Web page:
|Princely State of British India|
|Imperial Gazetteer of India|
|•||Accession to the Union of India||1948|
|•||1901||33,831 km2 (13,062 sq mi)|
|Density||9.1 /km2 (23.5 /sq mi)|
|Bastar Princely State|
Bastar state was a princely state in India during the British Raj. It was founded in the early 14th century, supposedly by a brother of the last ruler of the Kakatiya dynasty proper, Prataparudra II.
In the early 19th century the state became part of the Central Provinces and Berar under the British Raj, and acceded to the Union of India on 1 January 1948, to become part of the Madhya Pradesh in 1956, and later part of the Bastar district of Chhattisgarh state in 2000. The current ruler is Maharaja Kamal Chandra Bhanj Deo of Bastar, of the Bhanj dynasty.
Baster state was situated in the south-eastern corner of the Central Provinces and Berar, bounded north by the Kanker State, south by the Godavari district of Madras States Agency, west by Chanda District, Hyderabad State, and the Godavari river, and east by the Jeypore estate in Orissa.
Traditionally the area is mentioned as Dandakaranya in the epic Ramayana, and part of the Kosala Kingdom in the Mahabharata. Around 450 AD, the Bastar area was ruled by a Nala king called Bhavadatta Varman, who is recorded as having invaded the neighbouring Vakataka kingdom during the reign of its king, Narendrasena (440-460) 
A brother of Prataparudra II, Annamaraja, has been associated with ruling what eventually became the state of Bastar. This appears likely to be historical revisionism, dating from a genealogy published by the ruling family in 1703, because the document records only eight generations spanning almost four centuries of rule. Such revisionism and tenuous claims of connection to the Kakatiyas was not uncommon because it was perceived as legitimising the right to rule and a warrior status. Talbot notes that there is a record of a brother called Annamadeva and that:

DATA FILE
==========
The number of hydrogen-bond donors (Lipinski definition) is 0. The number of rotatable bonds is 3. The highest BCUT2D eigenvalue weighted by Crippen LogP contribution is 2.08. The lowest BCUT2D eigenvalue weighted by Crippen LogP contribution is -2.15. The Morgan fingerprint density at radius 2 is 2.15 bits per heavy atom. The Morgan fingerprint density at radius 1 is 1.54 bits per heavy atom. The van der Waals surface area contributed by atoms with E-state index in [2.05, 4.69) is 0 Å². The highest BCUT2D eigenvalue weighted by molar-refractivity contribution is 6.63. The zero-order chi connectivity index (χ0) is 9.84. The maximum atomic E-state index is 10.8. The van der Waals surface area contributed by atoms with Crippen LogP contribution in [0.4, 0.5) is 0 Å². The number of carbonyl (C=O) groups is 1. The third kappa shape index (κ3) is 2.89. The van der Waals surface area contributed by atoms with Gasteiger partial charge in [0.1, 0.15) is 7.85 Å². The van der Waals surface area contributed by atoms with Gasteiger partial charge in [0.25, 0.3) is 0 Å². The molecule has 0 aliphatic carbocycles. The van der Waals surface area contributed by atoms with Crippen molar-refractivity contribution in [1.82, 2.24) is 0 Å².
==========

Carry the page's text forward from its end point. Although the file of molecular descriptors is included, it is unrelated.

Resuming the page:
He is said to have left Warangal for the northeast after anointing Prataparudra's son as king. Thus, the founder of the family fortunes in Bastar may very well have been a Telugu warrior from Telangana who was familiar with the prevalent legends about the Kakatiyas.
According to this chronology, the state was established around 1324 CE and the founder established his kingdom at Bastar under the tutelage of a local goddess, Danteshwari. That goddess remains the tutelary deity of Bastar region and the Danteshwari Temple stands today at Dantewada. He ruled till 1369 when he was followed successively by Hamir Deva (r. 1369-1410), Bhaitai Deva (1410–1468), Purushottama Deva (1468–1534) and Pratapa Raja Deva (1602–1625) after which the Bastar branch of the dynasty became extinct in the third generation with Dikpala Deva (1680–1709), after which a descendant of the younger brother of Prataparaja Deva, Rajapala Deva became the next King in 1709. Rajapala Deva had two wives, first a Baghela Princess, married, who had a son, Dakhin Singh, secondly, a Chandela Princess, who has two sons, Dalapati Deva and Pratap, trouble however struck again when after the death of Rajapala Deva in 1721, the elder queen ousted other claimants and placed her brother on the throne of Bastar, Dalapati Deva took refuge in the neighbouring kingdom of Jeypore and finally regained his throne a decade later in 1731.